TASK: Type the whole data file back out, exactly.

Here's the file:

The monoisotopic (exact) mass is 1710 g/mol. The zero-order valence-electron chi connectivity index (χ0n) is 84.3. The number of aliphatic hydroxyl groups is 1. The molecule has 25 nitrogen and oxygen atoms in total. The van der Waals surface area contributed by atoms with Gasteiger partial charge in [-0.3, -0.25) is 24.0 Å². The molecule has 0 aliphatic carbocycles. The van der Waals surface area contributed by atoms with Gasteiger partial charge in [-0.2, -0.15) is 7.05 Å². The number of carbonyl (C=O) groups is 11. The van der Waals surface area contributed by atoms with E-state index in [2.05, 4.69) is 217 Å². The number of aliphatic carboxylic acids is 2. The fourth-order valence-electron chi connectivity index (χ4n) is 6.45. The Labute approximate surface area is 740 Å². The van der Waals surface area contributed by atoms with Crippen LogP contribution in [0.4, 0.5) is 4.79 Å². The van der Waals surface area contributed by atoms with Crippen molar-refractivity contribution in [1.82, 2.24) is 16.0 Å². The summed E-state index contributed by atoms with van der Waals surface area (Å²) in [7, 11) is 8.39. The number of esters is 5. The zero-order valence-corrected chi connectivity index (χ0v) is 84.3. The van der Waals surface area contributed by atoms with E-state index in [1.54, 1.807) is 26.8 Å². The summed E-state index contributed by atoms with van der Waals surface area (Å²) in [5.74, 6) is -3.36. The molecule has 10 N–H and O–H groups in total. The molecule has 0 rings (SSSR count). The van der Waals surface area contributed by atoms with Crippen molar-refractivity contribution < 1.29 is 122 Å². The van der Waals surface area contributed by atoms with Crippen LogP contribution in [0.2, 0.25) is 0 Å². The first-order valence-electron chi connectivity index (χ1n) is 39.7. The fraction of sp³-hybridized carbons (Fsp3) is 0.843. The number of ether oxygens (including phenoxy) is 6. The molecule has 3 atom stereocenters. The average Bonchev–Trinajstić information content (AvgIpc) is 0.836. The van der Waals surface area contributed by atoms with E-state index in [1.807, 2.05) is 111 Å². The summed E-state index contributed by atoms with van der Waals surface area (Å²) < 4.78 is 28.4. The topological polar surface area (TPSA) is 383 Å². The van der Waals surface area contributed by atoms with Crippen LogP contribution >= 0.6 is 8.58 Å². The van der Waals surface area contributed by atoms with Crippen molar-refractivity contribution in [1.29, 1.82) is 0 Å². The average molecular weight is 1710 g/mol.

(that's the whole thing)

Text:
The monoisotopic (exact) mass is 1710 g/mol. The zero-order valence-electron chi connectivity index (χ0n) is 84.3. The number of aliphatic hydroxyl groups is 1. The molecule has 25 nitrogen and oxygen atoms in total. The van der Waals surface area contributed by atoms with Gasteiger partial charge in [-0.3, -0.25) is 24.0 Å². The molecule has 0 aliphatic carbocycles. The van der Waals surface area contributed by atoms with Gasteiger partial charge in [-0.2, -0.15) is 7.05 Å². The number of carbonyl (C=O) groups is 11. The van der Waals surface area contributed by atoms with E-state index in [2.05, 4.69) is 217 Å². The number of aliphatic carboxylic acids is 2. The fourth-order valence-electron chi connectivity index (χ4n) is 6.45. The Labute approximate surface area is 740 Å². The van der Waals surface area contributed by atoms with Crippen LogP contribution in [0.4, 0.5) is 4.79 Å². The van der Waals surface area contributed by atoms with Crippen molar-refractivity contribution in [1.82, 2.24) is 16.0 Å². The summed E-state index contributed by atoms with van der Waals surface area (Å²) in [7, 11) is 8.39. The number of esters is 5. The zero-order valence-corrected chi connectivity index (χ0v) is 84.3. The van der Waals surface area contributed by atoms with E-state index in [1.54, 1.807) is 26.8 Å². The summed E-state index contributed by atoms with van der Waals surface area (Å²) in [5.74, 6) is -3.36. The molecule has 10 N–H and O–H groups in total. The molecule has 0 rings (SSSR count). The van der Waals surface area contributed by atoms with Crippen molar-refractivity contribution < 1.29 is 122 Å². The van der Waals surface area contributed by atoms with Crippen LogP contribution in [0.2, 0.25) is 0 Å². The first-order valence-electron chi connectivity index (χ1n) is 39.7. The fraction of sp³-hybridized carbons (Fsp3) is 0.843. The number of ether oxygens (including phenoxy) is 6. The molecule has 3 atom stereocenters. The average Bonchev–Trinajstić information content (AvgIpc) is 0.836. The van der Waals surface area contributed by atoms with E-state index in [1.807, 2.05) is 111 Å². The summed E-state index contributed by atoms with van der Waals surface area (Å²) < 4.78 is 28.4. The topological polar surface area (TPSA) is 383 Å². The van der Waals surface area contributed by atoms with Crippen LogP contribution >= 0.6 is 8.58 Å². The van der Waals surface area contributed by atoms with Crippen molar-refractivity contribution in [1.29, 1.82) is 0 Å². The average molecular weight is 1710 g/mol.